Welcome to my third blog entry!
Last weekend, on Sunday, September 25 to be precise, I went to my first festival and worked my first booth. Where was this booth? It was at Lethbridge’s Word On The Street event (WOTS)! This magazine and book event happens every fall all across the country in cities like Toronto, Halifax and Vancouver. Lethbridge was the only stop in Alberta.
Bright and early at 8, I met circulation manager Doug Horner at the Alberta Views office. We gathered a few things we would need, such as a signature, back issues and current issues. Then we packed up Doug’s car and started the “long” drive from Calgary to Lethbridge. It’s all right to shake your head. I know a two-hour drive isn’t exactly an epic journey to write novels about, but at 8 in the morning anywhere that’s farther than the distance between my coffee cup and my mouth I consider worth documenting. I’m just happy that Doug was the one driving. I had never been to Lethbridge before and didn’t know how to get there.
When we arrived at the Public Library, we quickly found the tent and our table. We were warmly greeted by our fellow tent-mates Lethbridge Living and the Alberta Magazine Publishers Association (AMPA). We finished setting up our table (it had already been half set-up for us by Lethbridge Living! They are so nice!). Then the waiting began.
Throughout the day, some people walked right by our table but many stopped to chat. Those who had never heard of the magazine were interested in hearing what we’re about, while others who were longtime fans, gave accolades. I have to say that my experience of Alberta Views readers has been that they are very articulate and conversational people.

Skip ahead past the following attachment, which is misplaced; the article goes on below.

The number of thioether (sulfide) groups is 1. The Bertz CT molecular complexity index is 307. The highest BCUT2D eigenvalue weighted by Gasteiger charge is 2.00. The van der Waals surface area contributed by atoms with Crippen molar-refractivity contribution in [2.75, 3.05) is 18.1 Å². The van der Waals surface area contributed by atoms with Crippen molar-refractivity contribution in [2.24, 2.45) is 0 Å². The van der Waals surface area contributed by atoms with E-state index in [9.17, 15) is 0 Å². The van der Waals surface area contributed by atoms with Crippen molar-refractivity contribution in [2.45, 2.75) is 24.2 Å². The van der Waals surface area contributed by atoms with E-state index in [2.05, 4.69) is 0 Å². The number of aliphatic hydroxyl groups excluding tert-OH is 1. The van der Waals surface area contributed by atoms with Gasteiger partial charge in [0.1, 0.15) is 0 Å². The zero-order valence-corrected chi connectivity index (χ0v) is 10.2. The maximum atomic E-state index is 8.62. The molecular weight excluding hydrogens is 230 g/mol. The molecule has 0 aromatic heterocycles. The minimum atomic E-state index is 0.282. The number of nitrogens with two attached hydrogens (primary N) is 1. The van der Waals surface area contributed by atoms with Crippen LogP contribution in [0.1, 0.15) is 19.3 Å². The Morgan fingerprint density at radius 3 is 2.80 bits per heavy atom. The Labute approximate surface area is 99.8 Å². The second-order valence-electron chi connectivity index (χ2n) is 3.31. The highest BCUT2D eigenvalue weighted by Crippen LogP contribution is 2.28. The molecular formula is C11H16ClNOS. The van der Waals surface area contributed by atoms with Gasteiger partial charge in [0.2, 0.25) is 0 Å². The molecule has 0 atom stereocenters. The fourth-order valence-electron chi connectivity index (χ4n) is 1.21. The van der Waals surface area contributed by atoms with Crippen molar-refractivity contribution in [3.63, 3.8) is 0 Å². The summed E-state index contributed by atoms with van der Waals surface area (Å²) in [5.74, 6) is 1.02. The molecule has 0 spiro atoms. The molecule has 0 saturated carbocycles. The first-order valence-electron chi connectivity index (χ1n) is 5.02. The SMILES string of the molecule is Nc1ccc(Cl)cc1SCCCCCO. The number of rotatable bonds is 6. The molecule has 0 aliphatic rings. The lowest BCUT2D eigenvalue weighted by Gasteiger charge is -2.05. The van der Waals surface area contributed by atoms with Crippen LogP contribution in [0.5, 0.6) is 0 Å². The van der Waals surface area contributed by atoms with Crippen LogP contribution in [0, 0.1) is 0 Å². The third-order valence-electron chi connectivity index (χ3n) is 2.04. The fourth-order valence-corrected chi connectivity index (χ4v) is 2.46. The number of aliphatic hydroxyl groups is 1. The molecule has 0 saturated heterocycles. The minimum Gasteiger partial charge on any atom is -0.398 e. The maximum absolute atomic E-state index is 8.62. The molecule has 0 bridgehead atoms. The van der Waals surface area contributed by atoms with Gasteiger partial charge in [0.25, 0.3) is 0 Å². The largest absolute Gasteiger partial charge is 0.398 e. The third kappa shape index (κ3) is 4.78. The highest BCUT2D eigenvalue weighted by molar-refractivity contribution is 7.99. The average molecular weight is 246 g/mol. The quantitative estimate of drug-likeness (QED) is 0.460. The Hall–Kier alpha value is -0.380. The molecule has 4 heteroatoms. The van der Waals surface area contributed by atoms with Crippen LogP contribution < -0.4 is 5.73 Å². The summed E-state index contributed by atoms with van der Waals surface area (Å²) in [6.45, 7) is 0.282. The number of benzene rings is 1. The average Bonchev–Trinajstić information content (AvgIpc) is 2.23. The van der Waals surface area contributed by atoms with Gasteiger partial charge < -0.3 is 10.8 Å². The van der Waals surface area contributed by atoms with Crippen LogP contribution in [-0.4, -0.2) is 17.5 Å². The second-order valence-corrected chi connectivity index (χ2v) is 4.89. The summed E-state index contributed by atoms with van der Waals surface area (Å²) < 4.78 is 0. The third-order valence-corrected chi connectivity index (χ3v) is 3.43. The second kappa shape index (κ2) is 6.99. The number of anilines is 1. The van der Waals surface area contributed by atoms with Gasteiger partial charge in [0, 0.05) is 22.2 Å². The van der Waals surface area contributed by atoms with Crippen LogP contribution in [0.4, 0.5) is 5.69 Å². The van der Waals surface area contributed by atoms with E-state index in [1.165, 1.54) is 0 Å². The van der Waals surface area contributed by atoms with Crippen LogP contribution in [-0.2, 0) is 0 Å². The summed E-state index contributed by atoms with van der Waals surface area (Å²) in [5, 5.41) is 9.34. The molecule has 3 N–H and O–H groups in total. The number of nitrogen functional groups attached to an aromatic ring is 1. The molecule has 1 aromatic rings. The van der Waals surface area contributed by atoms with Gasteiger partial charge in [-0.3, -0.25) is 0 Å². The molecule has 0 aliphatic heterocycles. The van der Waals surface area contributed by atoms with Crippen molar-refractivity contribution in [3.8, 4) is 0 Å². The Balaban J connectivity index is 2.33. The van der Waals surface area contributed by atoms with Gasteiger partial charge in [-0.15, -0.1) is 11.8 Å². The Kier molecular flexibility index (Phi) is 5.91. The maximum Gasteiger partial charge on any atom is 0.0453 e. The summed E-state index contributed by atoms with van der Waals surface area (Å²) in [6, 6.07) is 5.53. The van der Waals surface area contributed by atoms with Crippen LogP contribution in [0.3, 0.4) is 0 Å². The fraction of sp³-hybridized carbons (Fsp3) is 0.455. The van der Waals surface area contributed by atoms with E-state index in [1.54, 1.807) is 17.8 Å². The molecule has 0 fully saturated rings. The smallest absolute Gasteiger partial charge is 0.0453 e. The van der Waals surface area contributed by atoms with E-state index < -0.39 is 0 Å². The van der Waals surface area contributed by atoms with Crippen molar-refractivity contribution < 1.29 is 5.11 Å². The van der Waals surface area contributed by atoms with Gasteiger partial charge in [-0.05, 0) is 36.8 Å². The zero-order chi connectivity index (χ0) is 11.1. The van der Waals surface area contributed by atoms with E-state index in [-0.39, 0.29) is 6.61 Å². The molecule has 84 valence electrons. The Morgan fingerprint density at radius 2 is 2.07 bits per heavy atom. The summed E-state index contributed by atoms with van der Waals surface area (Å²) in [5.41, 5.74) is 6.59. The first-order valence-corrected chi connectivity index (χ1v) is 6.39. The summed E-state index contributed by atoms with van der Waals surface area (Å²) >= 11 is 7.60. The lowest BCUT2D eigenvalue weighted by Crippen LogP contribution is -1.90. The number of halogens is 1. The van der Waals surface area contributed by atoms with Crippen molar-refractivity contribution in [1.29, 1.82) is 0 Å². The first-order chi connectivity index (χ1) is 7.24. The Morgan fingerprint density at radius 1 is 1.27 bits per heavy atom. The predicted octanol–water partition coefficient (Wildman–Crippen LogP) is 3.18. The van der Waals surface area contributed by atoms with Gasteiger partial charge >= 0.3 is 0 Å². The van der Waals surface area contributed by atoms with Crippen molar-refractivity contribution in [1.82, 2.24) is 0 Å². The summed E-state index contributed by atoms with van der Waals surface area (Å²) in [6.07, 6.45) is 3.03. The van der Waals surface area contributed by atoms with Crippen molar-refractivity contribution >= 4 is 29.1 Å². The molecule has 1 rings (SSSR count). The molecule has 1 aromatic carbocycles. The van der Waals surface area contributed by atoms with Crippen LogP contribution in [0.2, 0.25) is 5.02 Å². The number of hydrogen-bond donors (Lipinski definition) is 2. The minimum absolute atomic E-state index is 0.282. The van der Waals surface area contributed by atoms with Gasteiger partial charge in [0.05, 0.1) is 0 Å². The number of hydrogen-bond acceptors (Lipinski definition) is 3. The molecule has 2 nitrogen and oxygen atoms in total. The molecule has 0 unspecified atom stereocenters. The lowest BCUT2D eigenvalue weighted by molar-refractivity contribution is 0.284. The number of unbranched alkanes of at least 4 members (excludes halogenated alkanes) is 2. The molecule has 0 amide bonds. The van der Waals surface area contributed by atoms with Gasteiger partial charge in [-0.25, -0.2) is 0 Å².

I had peeked at the weather forecast earlier in the week in preparation for our road trip. I knew it would be warm out. (You may come to know me as a very weather-conscious individual but as a life long Albertan one can never be too careful!) Well, it wasn’t just warm, it was boiling! By 2 we were sitting in our tent, accompanied by art director Beate Wichmann, who had come to help for a bit. She had a shorter commute, though as she lives in Lethbridge. By this point the heat was getting unbearable. I think I was the only one who thought so and eventually I had to take a breather inside the nicely air-conditioned library.
In fact, the heat gave me a reason to explore a little (without feeling guilty about abandoning Doug). The Lethbridge Public Library was calm and tranquil. I sat near the window on the second level, after snooping to see if they carried Alberta Views—which they do but someone else was reading it so I couldn’t. I guess I could have brought a copy from the booth. Shucks. Regardless, the shelves of books were neatly organized and the floor was clean. There was also room in the aisles so that more than one person could stand browsing the books (unlike certain academic libraries—which will remain nameless—that give the sense that at any moment the shelves could topple over and bury unsuspecting bookworms without anyone ever noticing).
Returning to the tent after my mini-adventure, I felt much refreshed and ready to introduce Alberta Views to more WOTS attendees. The sweltering heat was persistent but so was my resolve. The afternoon was rarely calm, with a constant stream of people meandering from tent to tent looking for something to spark their interest.
As far as I can tell, our day in Lethbridge had been a success! New people discovered the magazine and some old friends came to chat. What more could we ask for?
My previous salutation still applies: if you have any requests, suggestions or information you would like to know about Alberta Views, send me an email at firstname.lastname@example.org and I will do my best to answer in an upcoming entry.
So until next time!
Nicole (a.k.a. The Intern)